carry · verb T /ˈkær.i/Full view
carry (HOLD)
A1 to hold something or someone with your hands, arms, or on your back and take them from one place to another
Dictionary examples:

Let me carry your bag for you.

She was carrying a small child.

Learner example:

To help you I can carry some drinks and food. (Key English Test; A2; Catalan)

carry (HAVE WITH YOU)
B1 to have something with you all the time
Dictionary examples:

She still carries his photo in her purse.

Police officers in Britain do not usually carry guns.

Learner example:

I carried all of my holiday money inside it! (Preliminary English Test; B1; Turkish)

carry (TRANSPORT)
B2 to move someone or something from one place to another
Dictionary examples:

The plane was carrying 300 passengers.

The bus was carrying children to school.

Underground cables carry electricity to all parts of the city.

Police think that the body was carried down the river.

Rubbish left on the beach during the day is carried away at night by the tide.

Learner example:

Jay's swimming trunks got carried away by that huge wave. (First Certificate in English; B2; Portuguese)

carry (DISEASE)
C1 to have a disease that you might give to someone else
Dictionary example:

Mosquitoes carry malaria and other infectious diseases.

carry (HAVE)
C2 to have something as a part, quality, or result of something
Dictionary examples:

All cigarette advertising must carry a government health warning.

Murder still carries the death penalty there.

Learner example:

It is not something flashy or expensive but to me it is an object that carries great sentimental value. (Certificate of Proficiency in English; C2; Greek)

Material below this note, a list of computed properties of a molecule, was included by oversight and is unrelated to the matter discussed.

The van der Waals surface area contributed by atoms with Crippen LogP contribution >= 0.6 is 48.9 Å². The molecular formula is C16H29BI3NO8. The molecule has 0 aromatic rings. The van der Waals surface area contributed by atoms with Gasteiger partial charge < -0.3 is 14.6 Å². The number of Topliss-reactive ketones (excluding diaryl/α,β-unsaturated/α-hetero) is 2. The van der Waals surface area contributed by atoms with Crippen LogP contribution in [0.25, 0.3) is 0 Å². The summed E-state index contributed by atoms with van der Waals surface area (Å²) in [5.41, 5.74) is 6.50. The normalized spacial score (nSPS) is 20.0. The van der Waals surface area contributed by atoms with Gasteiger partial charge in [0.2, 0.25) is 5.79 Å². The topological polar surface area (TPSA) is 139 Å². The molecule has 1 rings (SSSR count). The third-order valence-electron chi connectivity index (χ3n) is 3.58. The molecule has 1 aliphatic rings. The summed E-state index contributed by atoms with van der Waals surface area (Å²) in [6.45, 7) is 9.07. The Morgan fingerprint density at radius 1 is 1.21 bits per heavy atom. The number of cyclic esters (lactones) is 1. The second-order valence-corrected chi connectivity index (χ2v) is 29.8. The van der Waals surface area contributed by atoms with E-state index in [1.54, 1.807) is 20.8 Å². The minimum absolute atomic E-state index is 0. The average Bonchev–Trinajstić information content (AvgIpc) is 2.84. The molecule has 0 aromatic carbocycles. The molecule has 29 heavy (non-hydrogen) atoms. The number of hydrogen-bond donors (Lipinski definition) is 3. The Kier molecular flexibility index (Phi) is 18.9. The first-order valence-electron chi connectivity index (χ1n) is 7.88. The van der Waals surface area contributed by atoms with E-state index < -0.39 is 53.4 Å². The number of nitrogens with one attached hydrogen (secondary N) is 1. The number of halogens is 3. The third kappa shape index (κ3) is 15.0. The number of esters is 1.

carry (SUPPORT)
C2 to support the weight of something
Dictionary example:

Is the ice thick enough to carry my weight?

Learner example:

My legs hardly managed to carry my weight as we began to enter. (Certificate of Proficiency in English; C2; French)

carry weight
C2 to be considered important and effective in influencing someone
Dictionary example:

His opinions carry a lot of weight with the scientific community.

Learner example:

It has become increasingly important to strive for near perfection in every move they make, the pursuit of excellence therefore carrying more weight than ever and leading to strenuous tr[ai]ning program[me]s. (Certificate of Proficiency in English; C2; Swiss German)

be/get carried away
B2 to be so excited about something that you do not control what you say or do
Dictionary example:

There's far too much food - I'm afraid I got a bit carried away!

Learner example:

I was so very tired but the book was so interesting that I got carried away. (First Certificate in English; B2; Greek)

carry on (sth) or carry (sth) on
B1 to continue doing something, or to cause something to continue
Dictionary examples:

Let's carry on this discussion at some other time.

Carry on with your work while I'm gone.

You just have to carry on as if nothing's happened.

Steve just carried on playing on his computer.

Learner example:

I promise that when I come back I'll carry on studying. (Preliminary English Test; B1; Spanish)

carry out sth or carry sth out
B1 to do or complete something, especially something that you have said you would do or that you have been told to do
Dictionary examples:

Nigel is carrying out research on early Christian art.

The hospital is carrying out tests to find out what's wrong with her.

It is hoped that the kidnappers will not carry out their threat to kill the hostages.

Don't blame me, I'm only carrying out my orders/instructions.

Learner example:

How delighted I am to read that your cinema [has] got money to carry out improvements. (First Certificate in English; B2; French)

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